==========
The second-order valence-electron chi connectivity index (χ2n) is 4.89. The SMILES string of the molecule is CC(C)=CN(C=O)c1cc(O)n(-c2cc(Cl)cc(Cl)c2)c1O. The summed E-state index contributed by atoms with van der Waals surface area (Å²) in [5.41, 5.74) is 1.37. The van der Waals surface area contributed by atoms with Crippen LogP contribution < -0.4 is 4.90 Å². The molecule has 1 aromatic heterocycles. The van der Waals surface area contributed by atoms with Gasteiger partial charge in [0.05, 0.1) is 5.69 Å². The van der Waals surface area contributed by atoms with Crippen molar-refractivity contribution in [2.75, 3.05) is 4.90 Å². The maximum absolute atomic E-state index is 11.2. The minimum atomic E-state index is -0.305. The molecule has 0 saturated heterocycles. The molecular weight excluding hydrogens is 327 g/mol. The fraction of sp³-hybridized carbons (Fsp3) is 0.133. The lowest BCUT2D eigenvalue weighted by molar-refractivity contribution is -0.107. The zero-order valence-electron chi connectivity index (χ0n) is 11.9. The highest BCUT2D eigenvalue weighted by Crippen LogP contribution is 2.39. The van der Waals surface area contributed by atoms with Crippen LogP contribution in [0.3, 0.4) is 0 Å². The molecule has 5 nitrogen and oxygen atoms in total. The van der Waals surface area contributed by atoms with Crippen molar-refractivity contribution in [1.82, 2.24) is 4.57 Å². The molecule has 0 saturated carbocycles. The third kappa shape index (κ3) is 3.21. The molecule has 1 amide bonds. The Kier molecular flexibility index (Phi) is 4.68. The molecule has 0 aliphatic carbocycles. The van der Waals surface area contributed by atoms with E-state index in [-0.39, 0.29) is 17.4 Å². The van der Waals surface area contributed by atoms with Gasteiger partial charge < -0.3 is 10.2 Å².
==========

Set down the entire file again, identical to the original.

The second-order valence-electron chi connectivity index (χ2n) is 4.89. The SMILES string of the molecule is CC(C)=CN(C=O)c1cc(O)n(-c2cc(Cl)cc(Cl)c2)c1O. The summed E-state index contributed by atoms with van der Waals surface area (Å²) in [5.41, 5.74) is 1.37. The van der Waals surface area contributed by atoms with Crippen LogP contribution < -0.4 is 4.90 Å². The molecule has 1 aromatic heterocycles. The van der Waals surface area contributed by atoms with Gasteiger partial charge in [0.05, 0.1) is 5.69 Å². The van der Waals surface area contributed by atoms with Crippen molar-refractivity contribution in [2.75, 3.05) is 4.90 Å². The maximum absolute atomic E-state index is 11.2. The minimum atomic E-state index is -0.305. The molecule has 0 saturated heterocycles. The molecular weight excluding hydrogens is 327 g/mol. The fraction of sp³-hybridized carbons (Fsp3) is 0.133. The lowest BCUT2D eigenvalue weighted by molar-refractivity contribution is -0.107. The zero-order valence-electron chi connectivity index (χ0n) is 11.9. The highest BCUT2D eigenvalue weighted by Crippen LogP contribution is 2.39. The van der Waals surface area contributed by atoms with Crippen LogP contribution in [0.3, 0.4) is 0 Å². The molecule has 5 nitrogen and oxygen atoms in total. The van der Waals surface area contributed by atoms with Crippen molar-refractivity contribution in [1.82, 2.24) is 4.57 Å². The molecule has 0 saturated carbocycles. The third kappa shape index (κ3) is 3.21. The molecule has 1 amide bonds. The Kier molecular flexibility index (Phi) is 4.68. The molecule has 0 aliphatic carbocycles. The van der Waals surface area contributed by atoms with E-state index in [-0.39, 0.29) is 17.4 Å². The van der Waals surface area contributed by atoms with Gasteiger partial charge < -0.3 is 10.2 Å².